What would happen if Literature, Anthropology and Scientific Endeavour met on a severe barren glacial fjord? Perhaps they would greet one another as brothers and huddle in their caribou hide furs to share an idea or two. It seems entirely plausible after the talk at Trinity Hall last week entitled Language, Literature and Medicine in Extremes of Latitude and Longitude where the intriguing intersection of these disciplines was beautifully explored. Each member of the panel attested to the power of extreme spaces (the Polar North, the South Pole and the peak of Everest) to inspire incredible feats.
The work of linguistic anthropologist Stephen Leonard took place in NW Greenland with a sub-group of Inuit called the Inugguit. Their language is called Inuktun which translates to ‘language of here’ or ‘language of people’…Unsurprising when we hear that until 1818 this community of 700 believed they were the only people in the world. It is an agglutinating language of sighs and groans where words can be 56 letters long – (imagine the price of binding an Inugguitian thesis!) It is a language still deeply connected with the land, with over 24 words for wind, over 30 different ways to describe snow and a spiritual connection with the hila (the Inuktun word for weather but also consciousness and mind). As climate change brings drastic changes to this community Leonard wanted to preserve the indigenous knowledge bound within their stories. He documented the oral tradition of drum-songs and life tales which convey the secrets to their particular way of life. As Leonard so aptly conveys it, language is not merely about words but ‘how a group of speakers know the world.’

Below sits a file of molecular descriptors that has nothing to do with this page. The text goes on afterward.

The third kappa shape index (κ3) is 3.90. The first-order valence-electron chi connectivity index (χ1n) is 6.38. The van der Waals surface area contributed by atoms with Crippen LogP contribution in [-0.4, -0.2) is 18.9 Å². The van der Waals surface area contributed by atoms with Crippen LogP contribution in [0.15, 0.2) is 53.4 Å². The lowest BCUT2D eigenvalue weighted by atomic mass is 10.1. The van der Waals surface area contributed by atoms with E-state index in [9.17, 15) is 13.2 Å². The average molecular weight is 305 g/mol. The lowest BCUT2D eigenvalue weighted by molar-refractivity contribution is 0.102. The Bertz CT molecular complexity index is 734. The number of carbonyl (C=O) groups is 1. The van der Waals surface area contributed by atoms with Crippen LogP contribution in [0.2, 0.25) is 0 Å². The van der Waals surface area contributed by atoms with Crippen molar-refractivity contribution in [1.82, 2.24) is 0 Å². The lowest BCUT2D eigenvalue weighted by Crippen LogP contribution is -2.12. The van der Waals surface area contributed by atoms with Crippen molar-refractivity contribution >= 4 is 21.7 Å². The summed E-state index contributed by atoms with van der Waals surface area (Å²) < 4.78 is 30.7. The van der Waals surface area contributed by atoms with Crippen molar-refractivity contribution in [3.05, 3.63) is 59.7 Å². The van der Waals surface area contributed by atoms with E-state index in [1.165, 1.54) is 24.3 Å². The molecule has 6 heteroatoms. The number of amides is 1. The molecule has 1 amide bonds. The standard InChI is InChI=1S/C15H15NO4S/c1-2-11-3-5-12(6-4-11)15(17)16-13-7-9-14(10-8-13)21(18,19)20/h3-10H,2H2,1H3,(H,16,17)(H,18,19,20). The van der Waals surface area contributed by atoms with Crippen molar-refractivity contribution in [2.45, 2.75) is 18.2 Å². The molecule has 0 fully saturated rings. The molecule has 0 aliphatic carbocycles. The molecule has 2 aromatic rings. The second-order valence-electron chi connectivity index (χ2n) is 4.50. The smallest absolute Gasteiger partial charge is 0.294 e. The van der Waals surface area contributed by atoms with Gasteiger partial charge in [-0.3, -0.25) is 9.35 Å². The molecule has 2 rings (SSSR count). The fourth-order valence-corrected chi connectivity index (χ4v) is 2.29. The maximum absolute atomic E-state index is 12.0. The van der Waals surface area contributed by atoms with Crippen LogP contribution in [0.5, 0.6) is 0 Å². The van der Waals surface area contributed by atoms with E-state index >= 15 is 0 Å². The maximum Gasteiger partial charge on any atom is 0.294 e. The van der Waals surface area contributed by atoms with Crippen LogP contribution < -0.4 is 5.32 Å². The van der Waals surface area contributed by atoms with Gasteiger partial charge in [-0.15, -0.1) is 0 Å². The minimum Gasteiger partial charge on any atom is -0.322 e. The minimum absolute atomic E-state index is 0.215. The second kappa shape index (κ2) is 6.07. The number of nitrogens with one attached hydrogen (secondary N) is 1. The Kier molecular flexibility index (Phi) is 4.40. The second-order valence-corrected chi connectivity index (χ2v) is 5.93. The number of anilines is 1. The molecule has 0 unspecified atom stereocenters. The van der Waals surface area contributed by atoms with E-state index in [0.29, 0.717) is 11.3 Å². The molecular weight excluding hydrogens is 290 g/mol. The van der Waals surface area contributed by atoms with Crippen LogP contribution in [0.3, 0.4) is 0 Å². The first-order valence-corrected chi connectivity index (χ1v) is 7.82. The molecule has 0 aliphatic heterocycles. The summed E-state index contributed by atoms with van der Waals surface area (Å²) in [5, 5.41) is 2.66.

After the talk I reflected upon how my own mother tongue is a dialect and one which few of the peers in my community are able to speak. It saddens me that I didn’t document my raconteur grandfather’s fantastic tales before he passed away. I remember they heavily featured ambaa na jaar (mango trees) and popats (parrots) but I can recall little else except the feeling of sitting on my grandfather’s knee entirely rapt (wrapped even) within the story fabric he so skilfully wove. This rich oral storytelling history of my childhood is lost forevermore.
The other speakers were equally fascinating. Physiologist Andrew Murray’ work in Everest has attributed altitude acclimatization to the ability of skeletal mitochondria to reversibly reduce their densities. They hope this will lead to future application with ICU patients presenting with low oxygen levels. This part of the talk certainly satisfied the scientist side of me. However as this is a children’s literature blog (!) I return there for my final thoughts….
From the Narnian Winter of a Hundred Years to Van Allsburg’s Polar Express, extreme spaces endure in children’s literature too. Even happy footed Mumble and the March of those well narrated Penguins, point toward our collective interest in the ‘otherness’ originating from a geography so unlike our own. Where the the landscape of literature meets nature’s expanse of icy wilderness- exists a margin where Iorek Byrnison roams and where undoubtedly magic happens.